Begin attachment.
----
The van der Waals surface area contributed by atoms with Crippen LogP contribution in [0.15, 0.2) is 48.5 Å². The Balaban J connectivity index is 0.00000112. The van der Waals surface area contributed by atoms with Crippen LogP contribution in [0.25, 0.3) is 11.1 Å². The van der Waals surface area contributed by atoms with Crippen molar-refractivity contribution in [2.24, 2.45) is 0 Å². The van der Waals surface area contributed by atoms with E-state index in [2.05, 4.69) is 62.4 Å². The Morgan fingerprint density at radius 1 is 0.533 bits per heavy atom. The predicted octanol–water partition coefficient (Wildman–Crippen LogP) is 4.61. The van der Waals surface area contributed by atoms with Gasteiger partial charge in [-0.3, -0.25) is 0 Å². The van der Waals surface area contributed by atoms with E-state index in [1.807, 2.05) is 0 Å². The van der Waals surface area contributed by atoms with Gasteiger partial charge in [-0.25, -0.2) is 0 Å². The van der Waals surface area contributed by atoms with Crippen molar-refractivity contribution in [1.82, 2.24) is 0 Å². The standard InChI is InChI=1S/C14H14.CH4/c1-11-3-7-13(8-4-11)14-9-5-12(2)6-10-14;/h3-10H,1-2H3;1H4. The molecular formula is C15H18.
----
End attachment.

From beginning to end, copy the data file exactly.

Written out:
The van der Waals surface area contributed by atoms with Crippen LogP contribution in [0.15, 0.2) is 48.5 Å². The Balaban J connectivity index is 0.00000112. The van der Waals surface area contributed by atoms with Crippen LogP contribution in [0.25, 0.3) is 11.1 Å². The van der Waals surface area contributed by atoms with Crippen molar-refractivity contribution in [2.24, 2.45) is 0 Å². The van der Waals surface area contributed by atoms with E-state index in [2.05, 4.69) is 62.4 Å². The Morgan fingerprint density at radius 1 is 0.533 bits per heavy atom. The predicted octanol–water partition coefficient (Wildman–Crippen LogP) is 4.61. The van der Waals surface area contributed by atoms with Gasteiger partial charge in [-0.3, -0.25) is 0 Å². The van der Waals surface area contributed by atoms with E-state index in [1.807, 2.05) is 0 Å². The van der Waals surface area contributed by atoms with Gasteiger partial charge in [-0.25, -0.2) is 0 Å². The van der Waals surface area contributed by atoms with Crippen molar-refractivity contribution in [1.82, 2.24) is 0 Å². The standard InChI is InChI=1S/C14H14.CH4/c1-11-3-7-13(8-4-11)14-9-5-12(2)6-10-14;/h3-10H,1-2H3;1H4. The molecular formula is C15H18.